Why has "Software as a Service" become such a Popular Business Model?

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Not that long ago, if you wanted computer software, you'd buy it "off the shelf" - literally, or from an online retailer. However, things have changed, with even the biggest names in the world of technology embracing an alternative "software as a service" model. With software as a service, people usually pay a monthly subscription to have access to the latest version of a software product. It's spread to every corner of the IT industry, with products ranging from Adobe Photoshop to Microsoft's Windows operating system now available on this subscription-based model.

Microsoft, Apple and Adobe
Microsoft's first major foray into software as a service, also known as SaaS, was in 2011, when it started pushing the Office 365 range of Office applications. Previously, people wanting the industry standard Office applications, such as Microsoft Word, Excel and Powerpoint, would have to splash out a (not insignificant) amount on a "retail" copy of the software. This allowed the customer to continue to use the software for as long as they desired, but wouldn't usually entitle them to upgrades to the latest version. Office 365 turned that on its head. Instead of requiring a significant initial outlay, customers were given the choice of paying a small monthly fee for ongoing access to the software. Thanks to a lower financial "point of entry," this became a popular model, with income from Office 365 overtaking income from traditional software licences in 2017. In the fourth quarter of this year, Office 365 commercial revenue was reported to be up by 43%.

In June 2017, Microsoft expanded the Office 365 offering to include legal use of the Windows operating system. Many in the IT industry saw this coming, and perhaps saw the move as overdue, after Apple made its equivalent operating system free of charge in 2013, with the launch of OS X Mavericks. Adobe is another tech giant that's fully embraced software as a service. Prior to 2013, people wanting to use market-leading creative apps such as PhotoShop and Illustrator needed to find the money to pay several hundred dollars for legal copies of the software. Nowadays, the preferred choice is to opt for a subscription to Adobe's Creative Cloud service, which gives people the right to use the latest version of individual Adobe applications, or the entire product suite - but only while they continue to pay the subscription.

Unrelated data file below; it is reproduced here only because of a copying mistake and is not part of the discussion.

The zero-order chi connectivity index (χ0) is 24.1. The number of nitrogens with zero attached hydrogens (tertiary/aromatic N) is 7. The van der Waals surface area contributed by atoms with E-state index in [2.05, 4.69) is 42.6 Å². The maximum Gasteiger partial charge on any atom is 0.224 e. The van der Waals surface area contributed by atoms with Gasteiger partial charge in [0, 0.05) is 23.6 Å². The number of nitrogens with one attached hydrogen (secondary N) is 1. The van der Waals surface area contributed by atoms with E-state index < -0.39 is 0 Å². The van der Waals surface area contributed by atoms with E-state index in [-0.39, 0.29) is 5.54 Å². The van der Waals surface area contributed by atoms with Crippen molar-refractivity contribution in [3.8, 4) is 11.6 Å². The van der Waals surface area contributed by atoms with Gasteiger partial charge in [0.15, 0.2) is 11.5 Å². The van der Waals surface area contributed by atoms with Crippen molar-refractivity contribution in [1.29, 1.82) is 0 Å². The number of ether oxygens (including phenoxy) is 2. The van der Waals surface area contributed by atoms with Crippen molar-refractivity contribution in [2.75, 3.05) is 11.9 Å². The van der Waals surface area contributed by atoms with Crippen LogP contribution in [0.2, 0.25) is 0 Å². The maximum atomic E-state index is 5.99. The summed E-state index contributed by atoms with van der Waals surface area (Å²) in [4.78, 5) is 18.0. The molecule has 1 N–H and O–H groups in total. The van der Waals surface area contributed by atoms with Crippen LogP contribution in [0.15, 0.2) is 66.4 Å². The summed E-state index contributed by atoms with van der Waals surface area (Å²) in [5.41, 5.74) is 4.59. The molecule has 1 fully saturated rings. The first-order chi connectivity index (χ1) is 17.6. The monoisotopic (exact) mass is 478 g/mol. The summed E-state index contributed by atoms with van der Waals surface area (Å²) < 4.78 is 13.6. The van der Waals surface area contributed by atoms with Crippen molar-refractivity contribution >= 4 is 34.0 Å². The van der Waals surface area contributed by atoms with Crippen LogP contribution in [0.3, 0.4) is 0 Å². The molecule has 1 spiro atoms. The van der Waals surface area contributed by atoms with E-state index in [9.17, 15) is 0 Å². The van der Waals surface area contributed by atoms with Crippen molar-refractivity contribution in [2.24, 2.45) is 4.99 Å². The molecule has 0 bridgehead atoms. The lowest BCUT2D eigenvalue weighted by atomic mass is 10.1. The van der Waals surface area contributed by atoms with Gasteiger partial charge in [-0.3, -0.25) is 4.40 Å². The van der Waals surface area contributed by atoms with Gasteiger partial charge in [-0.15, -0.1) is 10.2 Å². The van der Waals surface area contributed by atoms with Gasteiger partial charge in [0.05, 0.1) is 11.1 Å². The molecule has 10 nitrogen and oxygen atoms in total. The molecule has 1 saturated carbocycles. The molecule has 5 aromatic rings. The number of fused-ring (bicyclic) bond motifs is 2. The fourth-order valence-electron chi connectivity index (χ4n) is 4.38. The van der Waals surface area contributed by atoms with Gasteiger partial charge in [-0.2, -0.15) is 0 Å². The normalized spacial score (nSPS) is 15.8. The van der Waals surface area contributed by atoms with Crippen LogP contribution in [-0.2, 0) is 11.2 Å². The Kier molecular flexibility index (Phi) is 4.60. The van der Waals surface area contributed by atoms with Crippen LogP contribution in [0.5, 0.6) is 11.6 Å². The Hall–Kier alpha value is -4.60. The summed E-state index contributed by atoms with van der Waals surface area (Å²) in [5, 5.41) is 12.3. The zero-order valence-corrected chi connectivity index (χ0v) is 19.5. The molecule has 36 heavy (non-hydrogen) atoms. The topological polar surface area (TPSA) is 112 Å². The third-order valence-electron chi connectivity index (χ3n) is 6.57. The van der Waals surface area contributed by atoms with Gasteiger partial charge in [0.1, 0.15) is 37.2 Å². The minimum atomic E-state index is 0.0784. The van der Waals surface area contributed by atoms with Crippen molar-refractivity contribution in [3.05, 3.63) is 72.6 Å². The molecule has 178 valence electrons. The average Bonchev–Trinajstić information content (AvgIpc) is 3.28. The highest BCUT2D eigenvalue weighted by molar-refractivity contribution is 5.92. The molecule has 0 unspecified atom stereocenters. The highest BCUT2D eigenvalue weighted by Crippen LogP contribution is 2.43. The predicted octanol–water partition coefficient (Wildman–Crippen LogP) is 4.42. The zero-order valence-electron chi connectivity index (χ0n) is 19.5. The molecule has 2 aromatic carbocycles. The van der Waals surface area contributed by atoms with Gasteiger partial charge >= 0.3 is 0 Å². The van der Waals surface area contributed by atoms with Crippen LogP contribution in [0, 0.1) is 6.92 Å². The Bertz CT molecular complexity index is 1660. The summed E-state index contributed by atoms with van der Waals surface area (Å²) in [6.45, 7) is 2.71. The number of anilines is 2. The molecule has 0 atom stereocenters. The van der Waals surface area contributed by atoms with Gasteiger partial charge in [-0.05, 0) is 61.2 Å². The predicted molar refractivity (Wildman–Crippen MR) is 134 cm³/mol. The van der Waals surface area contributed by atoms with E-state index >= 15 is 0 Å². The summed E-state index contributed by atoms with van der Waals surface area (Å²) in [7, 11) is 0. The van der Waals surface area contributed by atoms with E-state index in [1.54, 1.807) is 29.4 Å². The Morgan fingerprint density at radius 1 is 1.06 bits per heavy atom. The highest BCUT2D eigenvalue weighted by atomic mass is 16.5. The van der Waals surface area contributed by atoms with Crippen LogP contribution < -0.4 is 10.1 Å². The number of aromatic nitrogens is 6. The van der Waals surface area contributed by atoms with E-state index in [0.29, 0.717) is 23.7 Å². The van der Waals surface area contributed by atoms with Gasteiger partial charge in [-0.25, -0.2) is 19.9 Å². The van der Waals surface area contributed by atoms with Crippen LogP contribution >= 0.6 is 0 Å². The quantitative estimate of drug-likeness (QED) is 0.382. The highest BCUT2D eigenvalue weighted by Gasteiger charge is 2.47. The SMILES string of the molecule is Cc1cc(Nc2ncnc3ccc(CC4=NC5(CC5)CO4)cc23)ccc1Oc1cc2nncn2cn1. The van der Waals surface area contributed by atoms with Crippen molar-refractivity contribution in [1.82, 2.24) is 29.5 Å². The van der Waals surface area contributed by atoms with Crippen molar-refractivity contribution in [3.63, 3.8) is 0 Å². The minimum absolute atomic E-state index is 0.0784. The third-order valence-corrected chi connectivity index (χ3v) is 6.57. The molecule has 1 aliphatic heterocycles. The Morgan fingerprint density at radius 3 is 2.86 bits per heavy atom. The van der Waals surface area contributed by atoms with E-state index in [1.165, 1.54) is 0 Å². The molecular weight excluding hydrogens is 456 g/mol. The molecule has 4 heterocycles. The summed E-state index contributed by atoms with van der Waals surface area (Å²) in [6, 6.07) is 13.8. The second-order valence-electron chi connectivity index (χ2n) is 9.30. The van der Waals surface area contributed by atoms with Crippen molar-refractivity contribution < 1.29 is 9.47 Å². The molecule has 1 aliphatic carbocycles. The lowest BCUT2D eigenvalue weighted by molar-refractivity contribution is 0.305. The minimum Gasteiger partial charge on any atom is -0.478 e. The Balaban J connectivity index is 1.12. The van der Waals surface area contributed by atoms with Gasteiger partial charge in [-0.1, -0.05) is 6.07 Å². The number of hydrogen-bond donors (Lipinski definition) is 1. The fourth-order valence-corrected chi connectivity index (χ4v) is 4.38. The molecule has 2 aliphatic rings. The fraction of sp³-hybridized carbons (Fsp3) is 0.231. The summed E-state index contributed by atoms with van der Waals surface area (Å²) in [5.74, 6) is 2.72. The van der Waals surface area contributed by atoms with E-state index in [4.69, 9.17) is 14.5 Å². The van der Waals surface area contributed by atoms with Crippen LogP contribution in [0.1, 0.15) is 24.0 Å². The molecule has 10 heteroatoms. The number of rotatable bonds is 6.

Although the software as a service model undoubtedly has its detractors, for many this is a model where everybody wins; Consumers get to always use the most up-to-date software, and avoid the prohibitive up-front cost of traditional "retail" software. Meanwhile, the software companies establish a reliable stream of income, and one that can potentially exceed the revenue from selling "old school" licences. Moreover, this supports the costs of cloud servers which allow for syncing across devices and online access from anywhere in many cases. Having more of the user-base using the most up-to-date software versions no doubt has support benefits too.

"Freemium" Products and Microtransactions

It's not just full-blown software products that use a software as a service model. A variation on the theme is where developers release software under a "freemium" model, which uses a system of microtransactions to provide access to features, enhancements and add-ons. Some software applications have moved in this direction. On Apple's App Store, there are plenty of apps which are free to download, but require small payments (in the form of microtransactions) to unlock features, such as additional filters and effects for photo and video software. The world of gaming has embraced this too. When mobile apps became popular, game developers took this on board, incorporating microtransactions and "freemium" features for their games. According to Statista, the microtransactions market in the US alone is valued at 2.94 billion in 2017. One example of this phenomenon is the popular Candy Crush game, where players can play for free, but opt to pay small amounts for power-ups and extra goes. Microtransactions of sorts, are already very familiar to anyone who frequents online casinos. Paying for an additional spin of the roulette wheel with a small transaction, or trying out an additional slot machine with another, is the way many people typically enjoy these services. In other words, the player can choose to pay (or not) in order to receive an enhanced experience, and they can also choose how much they'll pay. This system clearly works for the developers, who continue to see their revenues rise.

Is there any going back?

With both software as a service and microtransactions proving popular with companies and consumers, it's difficult to envisage anybody wanting to change the current status-quo. Taking gaming as an example, people now have the ability to dip into a game and pay out for an enhanced experience if, and only if, they like what they see. This beats spending a notable sum, only to find out the gaming experience isn't compelling. And the success of everything from Office 365 to Candy Crush suggests that it works well for the companies too. With technology moving so fast, it doesn't seem feasible to return to a world where companies release new "boxed product" every year, when online updates can keep everything up to date at all times - so long as you're a paying customer. People have become used to small subscription fees, and the ability to track small electronic payments. This is just the same as how a bettor can look back at their staking history. This model seems to work well for all - so it's hard to see it changing.

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